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Pablo Casals
Antonín DVOŘÁK (1841-1904)
Cello Concerto in B minor, op. 104 (1894/5) [34:21] (1)
Max BRUCH (1838-1920)
Kol Nidrei, op. 47 (1881) [11:36] (2)
Sir Edward ELGAR (1857-1934)
Cello Concerto in E minor, op. 85 (1919) [27:05] (3)
Pablo Casals (cello), Czech Philharmonic Orchestra/George Szell (1), London Symphony Orchestra/Sir Landon Ronald (2), BBC Symphony Orchestra/Sir Adrian Boult (3)
rec. Prague, 28th April 1937 (1), London, 27th November 1936 (2), London, 14th October 1945 (3)


The name of Pablo Casals remains mythical as that of the man who put the cello on the map. And yet, there were proficient cellists before him while the generations which came after have surely produced several who can do all he could if not more. In Rostropovich the world has even found a cellist able to don something of Casals’s moral mantle – which Stravinsky waspishly summed up as “he is in favour of peace, against Franco and believes in playing Bach in the style of Brahms”. Stravinsky may be forgiven his unkindness since he had just turned on the television and heard Casals and Kodaly discussing “the trouble with Stravinsky”. Rostropovich, incidentally, is surely much less simplistic in his political and moral stances, as befits our more complex world.

I am not trying to knock the legend, however, for it has a valid point: it was Casals who developed a big tone which projected strongly to the public. Records of cellists who had learnt their art before the advent of Casals reveal a more wavery, if gentler sound. The cellist we hear on this disc could well be a modern musician, especially when the recordings, which I had remembered as sounding rather dim on LP transfers, find a striking presence, the downside of which is some strident orchestral fortes; but I am sure it was right to concentrate on getting Casals to sound as good as possible.

In spite of Casals’ inestimable influence as a cellist, he seems to have had surprisingly little influence as an interpreter. If his Elgar tended to divide opinion in its day, I doubt if things have changed very much, for no one has really followed him along this particular road. It is not just a question of slow tempi - the famous Du Pré/Barbirolli recording is longer by several minutes - but his rubato gives the first movement, in particular, a curiously meandering effect. Boult no doubt had rather different ideas, but you would never guess from his loyal support. It was and still is a performance outside the mainstream, though it certainly deserves hearing for its many beauties.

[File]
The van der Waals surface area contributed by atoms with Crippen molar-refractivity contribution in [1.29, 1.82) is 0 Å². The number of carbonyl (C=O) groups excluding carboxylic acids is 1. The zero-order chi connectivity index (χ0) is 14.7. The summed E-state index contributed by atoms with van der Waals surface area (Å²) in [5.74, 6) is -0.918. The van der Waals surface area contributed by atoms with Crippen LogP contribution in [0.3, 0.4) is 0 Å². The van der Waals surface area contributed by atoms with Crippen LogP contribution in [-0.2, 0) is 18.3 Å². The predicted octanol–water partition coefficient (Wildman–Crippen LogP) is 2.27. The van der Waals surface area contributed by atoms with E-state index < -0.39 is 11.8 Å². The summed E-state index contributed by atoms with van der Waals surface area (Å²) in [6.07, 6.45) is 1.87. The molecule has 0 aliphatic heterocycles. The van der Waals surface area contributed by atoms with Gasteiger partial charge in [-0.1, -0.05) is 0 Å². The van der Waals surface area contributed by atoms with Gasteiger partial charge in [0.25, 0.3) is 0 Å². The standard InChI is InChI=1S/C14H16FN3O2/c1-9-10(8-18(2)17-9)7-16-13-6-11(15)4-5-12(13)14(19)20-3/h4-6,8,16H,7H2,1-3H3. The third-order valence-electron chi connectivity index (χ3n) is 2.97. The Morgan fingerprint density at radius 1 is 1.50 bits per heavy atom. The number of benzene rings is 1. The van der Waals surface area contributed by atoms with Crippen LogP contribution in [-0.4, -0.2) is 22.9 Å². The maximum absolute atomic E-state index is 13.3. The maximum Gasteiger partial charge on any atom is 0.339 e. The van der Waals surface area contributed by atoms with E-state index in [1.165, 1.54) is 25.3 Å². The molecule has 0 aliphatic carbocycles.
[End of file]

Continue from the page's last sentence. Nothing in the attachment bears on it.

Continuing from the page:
Closely analysed, Casals tends to use more genuine rubato within the framework of stricter tempi than is normal today – it’s so much easier to play around with the tempi and call it rubato. Except that, in the context of this basically rather disciplined approach, he sometimes, in the Dvořák, takes a passage at a quite different tempo. The upshot is that this, too, is a performance that will sound a little odd to modern ears – faster than usual in some places, slower in others, sometimes very free, sometimes surprisingly rigorous. For all the fame of this recording, and beautiful as the playing is, it has not inspired much emulation - as Rostropovich’s performances, for better or worse, have - and it, too, remains outside the mainstream. I wish, also, that the Czech Philharmonic had been conducted by their chief conductor Václav Talich, for under Szell’s taut direction it is no longer the singingly Dvořákian instrument it normally was and remained for at least another thirty years. The blandly metropolitan sound of its (usually) pastoral woodwind is certainly a demonstration of what a conductor can do to an orchestra, but it’s a demonstration I would rather have heard applied to other music.

Perhaps the piece I enjoyed most was the Bruch, not a work that normally inspires me greatly. Here the warmth and nobility of Casals’ playing elevates it beyond what one might have supposed possible, and the heartfelt warmth of Ronald’s very well played accompaniment reminds us that this conductor perhaps deserves re-examination on his own account, not just as an accompanist.

Historically-minded listeners will certainly want to hear the legendary cellist playing two of the greatest concertos for the instrument, but it would be idle to claim that the less specialized will, by sacrificing modern sound, acquire performances that surpass all others.

Christopher Howell



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